About The Author

Phil Flynn

Phil Flynn is writer of The Energy Report, a daily market commentary discussing oil, the Middle East, American government, economics, and their effects on the world's energies markets, as well as other commodity markets. Contact Mr. Flynn at (888) 264-5665

Forget omicron, it is inflation that is now the biggest threat to oil demand, or at least that is the oil market’s perception. Oil prices continue to be under pressure after the producer price index came in at a whopping 9.6% year over year as well as a record-breaking 7.7% core rate. That blow-out inflation number is raising fear that the Fed today will try to shock and awe the market out of these inflationary pressure that they helped create. Yet can the Fed keep a cool head after energy prices have already crashed or will they signal an even more aggressive rate raising dot plot as well as a much quicker end to the taper? If the Fed comes on too strong, the fear is that they will slow the economy and oil demand and give strength to the dollar. A rising dollar is also a negative for oil prices.

Economic data coming out of China are raising concerns about demand. The Wall Street Journal reported that Chinas leading indicators of consumption and investment activity weakened further from October, while factory production rose at a faster pace in November as a power crunch eased, according to China’s National Bureau of Statistics on Wednesday. Industrial production expanded by 3.8% in November from a year ago, accelerating from 3.5% growth in October, a rare bright spot in China’s economy as efforts to alleviate electricity shortages led to increased coal output in recent weeks. A persistent property downturn continued to drag on overall investments. Consumer spending, a laggard in China’s recovery from the pandemic, also showed new signs of weakening.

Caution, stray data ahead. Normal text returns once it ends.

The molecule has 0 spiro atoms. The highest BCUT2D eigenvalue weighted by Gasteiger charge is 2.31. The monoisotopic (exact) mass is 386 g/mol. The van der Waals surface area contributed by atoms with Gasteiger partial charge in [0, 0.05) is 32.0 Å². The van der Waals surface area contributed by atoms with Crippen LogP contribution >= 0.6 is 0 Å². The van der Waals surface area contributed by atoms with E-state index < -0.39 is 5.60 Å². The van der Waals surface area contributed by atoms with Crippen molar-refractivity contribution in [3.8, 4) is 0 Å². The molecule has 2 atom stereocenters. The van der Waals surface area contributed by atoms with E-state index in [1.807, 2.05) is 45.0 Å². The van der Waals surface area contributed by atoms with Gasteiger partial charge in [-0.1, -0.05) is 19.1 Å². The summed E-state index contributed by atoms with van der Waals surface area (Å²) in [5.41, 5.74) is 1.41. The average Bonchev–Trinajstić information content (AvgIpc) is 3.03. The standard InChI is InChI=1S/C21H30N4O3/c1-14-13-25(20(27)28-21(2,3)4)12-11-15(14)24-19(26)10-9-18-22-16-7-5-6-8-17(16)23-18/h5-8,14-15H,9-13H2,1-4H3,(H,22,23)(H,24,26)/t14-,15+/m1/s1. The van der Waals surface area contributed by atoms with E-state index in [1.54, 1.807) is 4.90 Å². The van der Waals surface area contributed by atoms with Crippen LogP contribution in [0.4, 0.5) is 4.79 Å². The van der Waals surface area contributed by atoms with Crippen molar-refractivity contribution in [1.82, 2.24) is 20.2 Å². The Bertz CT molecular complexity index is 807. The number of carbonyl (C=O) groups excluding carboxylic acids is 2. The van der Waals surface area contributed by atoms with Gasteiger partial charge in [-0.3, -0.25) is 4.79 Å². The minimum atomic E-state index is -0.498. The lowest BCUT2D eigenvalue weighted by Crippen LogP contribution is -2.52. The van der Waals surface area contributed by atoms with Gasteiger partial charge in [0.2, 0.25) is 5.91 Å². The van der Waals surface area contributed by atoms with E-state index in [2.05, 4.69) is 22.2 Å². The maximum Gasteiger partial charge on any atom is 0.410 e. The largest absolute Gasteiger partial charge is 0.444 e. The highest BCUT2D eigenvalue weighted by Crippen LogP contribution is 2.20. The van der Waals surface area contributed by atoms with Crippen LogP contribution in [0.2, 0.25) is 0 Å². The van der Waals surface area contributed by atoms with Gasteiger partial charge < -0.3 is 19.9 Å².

The API reported that crude supply fell by 815.000 barrels. While that number was not as large as expected it should have included a 2 million barrel release from the Strategic Petroleum Reserve. The API also showed gasoline supplies increase slightly by 426,000 barrels but distillate inventories fell by 1.016 million barrels. Today the Energy Information Administration reports should be a bit more bullish than the API as the API was probably playing a bit of catch up but we’ll have to wait and see.

We think from a big picture perspective the sell-off in oil is overdone. If the Fed comes off less than hawkish than what the market thinks, we could be in for a big rebound in prices. On the other hand, if they come out more hawkish it does open up the trade for more downside. It’s never a comfortable feeling when oil is hanging near key support which today should be around $69.00. A close below $69.00 could open up a sell-off towards the $65.00 a barrel area. A close back up above $73.00 could shift the market mood but it doesn’t feel like it’s ready to do that just yet. We still believe that the market has priced in a lot more demand destruction than is going to happen with omicron fears and the Chinese slowdown. We expect that China will juice up their economy a little bit. I don’t think we’re going to miss too much of a beat on oil imports. China has been an active buyer of oil from OPEC and we expect that to continue.

From a geopolitical standpoint, things seem to be relatively calm. Vladimir Putin hasn’t decided to invade Ukraine just yet and it appears that Iran has made some type of deal with the International Atomic Energy Agency to allow weapons inspectors into the country. This is the first sign of real progress with the Iran talks even though they have a very long way to go.

Natural gas is still getting slammed on the lack of real winter weather. EBW Analytics on natural gas says that the January contract’s attempt to rebound above $4.00/MMBtu was quickly cut short by weather models reversing demand gains and very weak immediate-term physical demand. By next week, however, steep spot demand gains and colder anomalies rolling forward into the 11-15 day outlook increase odds for another rebound attempt. Anemic immediate-term demand is likely to yield the first sizable storage surplus vs. the five-year average since April-with an emerging weather-driven surplus undercutting the likelihood for January to rise materially above $4.00. Late-winter contracts remain likely to continue lower in the medium-term, though stronger weather, fading production, and rising LNG may slow declines.

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